Instilling a Love of Learning in Your Child

To help their child attain academic success, parents must show an active interest in education. This is, in fact, one of the most natural things for parents to do, and it doesn’t depend on their level of education. All you have to do is set aside time every day to talk to your child about school.

Find the time of day your child is most willing to talk about school. If you are a working parent, who is not at home when your child returns from school, make sure that you speak to them as soon as you get home or at least the first chance you get. Making sure that you periodically talk to your children demonstrates your genuine interest in their lives. Also, the lines of communication are kept open and strengthened.

Ask questions. What was the best part of your day? What was the worst? What was your best subject today? What was your worst? What was the hardest? Easiest? What did you do today that you are most proud of? What could you have done better? What experiment did you do in science? Who did you discuss in History today? What do you like or hate most about school? Do you like your a teacher? Why not?

Ask questions about every aspect of school, but be sure to keep the conversation from becoming an interrogation. Show children that you trust them and that you are always in their corner. Your questions should be a jump-off point for a two-way conversation. Try to focus on open-ended questions that require more than yes or no answers.

An essential element of showing interest is to examine your child’s schoolwork and homework. You should always stay abreast of what topics your child is studying, and the activities teachers are assigning. Since report cards are mailed home only a few times a year, this is an excellent way to keep up with your child’s studies and grades.

Be a positive role model. Learning is a life-long discipline. Show your child that you have a love of learning by picking up a new hobby, keeping up with current events, or reading a book. These actions will show your child that not only is one never too old to learn, but that learning should continue throughout life.

Have reading materials available. A child’s success in reading comprehension is directly related to the availability of reading materials at home. Filling your home with culturally relevant books, whether your own or from the public or school library, will develop a child’s comfort with books. He or she will learn that books can serve as entertainment as well as sources of knowledge. Visit the public library often. In addition to loaning books, many libraries have programs and events for every age, from toddlers and teenagers. Make visiting the library a family tradition.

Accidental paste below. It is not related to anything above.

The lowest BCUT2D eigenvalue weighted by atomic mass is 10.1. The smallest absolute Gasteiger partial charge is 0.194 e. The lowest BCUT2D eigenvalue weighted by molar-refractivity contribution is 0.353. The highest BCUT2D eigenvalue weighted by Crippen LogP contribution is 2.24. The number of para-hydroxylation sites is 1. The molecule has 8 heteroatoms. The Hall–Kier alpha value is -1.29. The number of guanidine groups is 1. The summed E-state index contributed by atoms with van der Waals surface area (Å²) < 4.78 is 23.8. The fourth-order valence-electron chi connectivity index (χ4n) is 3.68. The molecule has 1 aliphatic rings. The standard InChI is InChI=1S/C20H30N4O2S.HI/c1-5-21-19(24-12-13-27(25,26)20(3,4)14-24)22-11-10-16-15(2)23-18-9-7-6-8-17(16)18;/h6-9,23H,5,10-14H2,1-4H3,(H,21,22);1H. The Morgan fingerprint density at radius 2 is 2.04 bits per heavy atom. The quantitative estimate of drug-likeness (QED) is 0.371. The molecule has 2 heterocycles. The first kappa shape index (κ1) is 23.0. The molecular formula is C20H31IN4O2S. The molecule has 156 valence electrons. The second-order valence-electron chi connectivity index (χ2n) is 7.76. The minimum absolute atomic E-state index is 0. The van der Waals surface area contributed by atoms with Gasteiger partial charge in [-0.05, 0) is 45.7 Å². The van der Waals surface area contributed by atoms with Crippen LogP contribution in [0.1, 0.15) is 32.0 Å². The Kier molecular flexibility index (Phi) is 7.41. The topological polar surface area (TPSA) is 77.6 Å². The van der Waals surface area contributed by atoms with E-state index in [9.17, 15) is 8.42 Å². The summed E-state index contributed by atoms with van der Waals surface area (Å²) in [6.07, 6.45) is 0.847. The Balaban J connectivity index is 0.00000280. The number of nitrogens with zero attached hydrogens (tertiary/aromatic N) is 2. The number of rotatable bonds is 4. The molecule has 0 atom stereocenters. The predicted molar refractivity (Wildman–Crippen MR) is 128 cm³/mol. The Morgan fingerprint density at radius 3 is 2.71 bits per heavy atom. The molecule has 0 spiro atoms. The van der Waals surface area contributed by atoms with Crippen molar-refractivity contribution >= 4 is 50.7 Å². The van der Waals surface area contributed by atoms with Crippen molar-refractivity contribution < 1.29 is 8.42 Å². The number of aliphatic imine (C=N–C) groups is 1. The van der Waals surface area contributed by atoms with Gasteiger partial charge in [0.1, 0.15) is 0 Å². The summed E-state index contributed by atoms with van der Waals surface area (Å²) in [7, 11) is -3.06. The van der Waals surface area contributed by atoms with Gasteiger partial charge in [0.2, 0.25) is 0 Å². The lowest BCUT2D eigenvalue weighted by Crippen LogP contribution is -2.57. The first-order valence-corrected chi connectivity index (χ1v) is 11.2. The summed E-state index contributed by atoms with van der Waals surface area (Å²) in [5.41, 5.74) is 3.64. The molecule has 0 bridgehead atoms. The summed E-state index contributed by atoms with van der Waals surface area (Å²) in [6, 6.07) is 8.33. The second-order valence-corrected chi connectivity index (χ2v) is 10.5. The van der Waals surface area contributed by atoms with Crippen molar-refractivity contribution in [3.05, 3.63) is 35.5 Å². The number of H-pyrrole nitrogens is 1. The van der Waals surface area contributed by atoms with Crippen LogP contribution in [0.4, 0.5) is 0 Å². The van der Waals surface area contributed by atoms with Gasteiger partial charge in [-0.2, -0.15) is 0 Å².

Build on academic learning. Many children think that once they leave school, learning is over. Demonstrate to your child that learning does not just occur at school. One way to do that is to plan family activities that support what your child is currently learning. If your child is studying different animals or their classifications, visit the zoo, an aquarium, or even a farm.

Take your children to local historical sites when that time-period is being studied in history class. Visit government offices to get a firsthand view of how our local, state, and federal governments operate. Teach them the importance of voting and the hardships that many cultural groups had to go through to secure this right. Take the opportunity to talk to them about racial profiling and police brutality. It does not matter where you visit. What is most important is that parents support and enrich their child’s educational experience.

Observe your children so you can find out what interests them. Some children will tell you what they find interesting by discussing it endlessly. Other children need their interests to be drawn out. This just takes a bit of investigation. What topics do they bring up? What books do they check out from the library? What is their favorite subject in school? Start with an area your child already finds interesting. If you are at a complete loss, ask a teacher or one of their friends.

Tie learning to the real world. Children often feel as though they are just learning because the teacher told them to do so. The solution is to connect learning to the real world. To do that you must first find out what your child is learning, then connect it to everyday life.

Educational opportunities are everywhere. While grocery shopping, have your child practice math skills, whether it be counting bananas or calculating sales tax. Have your child map out the best route to the park or mall. Learn about the birds that arrive in your backyard each spring. Practice your child’s new skills throughout everyday routines. Play word games and math games. Discuss what you and your child observe as you each go about your day, apart and together.

Instilling in your child a love for learning is truly simple to do. A parent must first demonstrate his or her own love for learning. A parent can then spark a child’s interest in a topic and continue to fan that spark by showing interest.


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